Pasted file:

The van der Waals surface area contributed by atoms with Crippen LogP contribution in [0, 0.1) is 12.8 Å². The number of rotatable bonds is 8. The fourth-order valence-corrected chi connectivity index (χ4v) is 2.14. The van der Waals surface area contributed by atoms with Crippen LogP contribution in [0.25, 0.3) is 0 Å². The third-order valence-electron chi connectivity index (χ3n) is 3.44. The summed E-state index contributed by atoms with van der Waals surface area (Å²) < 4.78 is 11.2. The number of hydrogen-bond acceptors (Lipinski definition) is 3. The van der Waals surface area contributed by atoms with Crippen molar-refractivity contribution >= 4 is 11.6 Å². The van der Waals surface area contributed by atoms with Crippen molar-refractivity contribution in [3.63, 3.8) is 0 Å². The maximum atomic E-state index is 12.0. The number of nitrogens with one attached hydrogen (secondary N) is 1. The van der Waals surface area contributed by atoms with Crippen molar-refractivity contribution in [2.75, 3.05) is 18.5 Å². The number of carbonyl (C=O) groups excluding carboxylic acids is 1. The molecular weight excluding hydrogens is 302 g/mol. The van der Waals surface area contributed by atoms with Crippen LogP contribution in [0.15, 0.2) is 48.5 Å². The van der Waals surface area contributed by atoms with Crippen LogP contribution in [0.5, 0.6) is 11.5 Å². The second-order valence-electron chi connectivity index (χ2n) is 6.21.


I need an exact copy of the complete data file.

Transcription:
The van der Waals surface area contributed by atoms with Crippen LogP contribution in [0, 0.1) is 12.8 Å². The number of rotatable bonds is 8. The fourth-order valence-corrected chi connectivity index (χ4v) is 2.14. The van der Waals surface area contributed by atoms with Crippen LogP contribution in [0.25, 0.3) is 0 Å². The third-order valence-electron chi connectivity index (χ3n) is 3.44. The summed E-state index contributed by atoms with van der Waals surface area (Å²) < 4.78 is 11.2. The number of hydrogen-bond acceptors (Lipinski definition) is 3. The van der Waals surface area contributed by atoms with Crippen molar-refractivity contribution >= 4 is 11.6 Å². The van der Waals surface area contributed by atoms with Crippen molar-refractivity contribution in [3.63, 3.8) is 0 Å². The maximum atomic E-state index is 12.0. The number of nitrogens with one attached hydrogen (secondary N) is 1. The van der Waals surface area contributed by atoms with Crippen molar-refractivity contribution in [2.75, 3.05) is 18.5 Å². The number of carbonyl (C=O) groups excluding carboxylic acids is 1. The molecular weight excluding hydrogens is 302 g/mol. The van der Waals surface area contributed by atoms with Crippen LogP contribution in [0.15, 0.2) is 48.5 Å². The van der Waals surface area contributed by atoms with Crippen LogP contribution in [0.5, 0.6) is 11.5 Å². The second-order valence-electron chi connectivity index (χ2n) is 6.21.